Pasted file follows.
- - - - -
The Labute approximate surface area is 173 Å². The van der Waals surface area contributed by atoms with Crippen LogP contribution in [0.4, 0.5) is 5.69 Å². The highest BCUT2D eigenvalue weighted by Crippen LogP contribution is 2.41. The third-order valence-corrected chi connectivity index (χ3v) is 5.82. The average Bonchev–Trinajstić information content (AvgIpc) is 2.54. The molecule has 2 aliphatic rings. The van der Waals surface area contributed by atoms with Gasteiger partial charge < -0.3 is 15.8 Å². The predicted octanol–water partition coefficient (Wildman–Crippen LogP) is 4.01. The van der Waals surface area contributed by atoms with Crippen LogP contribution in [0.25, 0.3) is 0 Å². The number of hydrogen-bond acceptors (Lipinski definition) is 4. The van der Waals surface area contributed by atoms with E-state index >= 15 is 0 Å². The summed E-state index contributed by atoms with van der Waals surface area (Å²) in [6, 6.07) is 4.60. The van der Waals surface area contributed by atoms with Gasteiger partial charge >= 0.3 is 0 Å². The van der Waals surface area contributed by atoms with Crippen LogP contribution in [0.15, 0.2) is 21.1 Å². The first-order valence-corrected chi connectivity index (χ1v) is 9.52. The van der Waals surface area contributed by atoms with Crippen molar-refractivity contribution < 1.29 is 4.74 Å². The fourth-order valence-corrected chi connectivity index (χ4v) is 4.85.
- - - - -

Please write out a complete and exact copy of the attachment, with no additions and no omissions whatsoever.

The Labute approximate surface area is 173 Å². The van der Waals surface area contributed by atoms with Crippen LogP contribution in [0.4, 0.5) is 5.69 Å². The highest BCUT2D eigenvalue weighted by Crippen LogP contribution is 2.41. The third-order valence-corrected chi connectivity index (χ3v) is 5.82. The average Bonchev–Trinajstić information content (AvgIpc) is 2.54. The molecule has 2 aliphatic rings. The van der Waals surface area contributed by atoms with Gasteiger partial charge < -0.3 is 15.8 Å². The predicted octanol–water partition coefficient (Wildman–Crippen LogP) is 4.01. The van der Waals surface area contributed by atoms with Crippen LogP contribution in [0.25, 0.3) is 0 Å². The number of hydrogen-bond acceptors (Lipinski definition) is 4. The van der Waals surface area contributed by atoms with E-state index >= 15 is 0 Å². The summed E-state index contributed by atoms with van der Waals surface area (Å²) in [6, 6.07) is 4.60. The van der Waals surface area contributed by atoms with Gasteiger partial charge >= 0.3 is 0 Å². The van der Waals surface area contributed by atoms with Crippen LogP contribution in [0.15, 0.2) is 21.1 Å². The first-order valence-corrected chi connectivity index (χ1v) is 9.52. The van der Waals surface area contributed by atoms with Crippen molar-refractivity contribution < 1.29 is 4.74 Å². The fourth-order valence-corrected chi connectivity index (χ4v) is 4.85.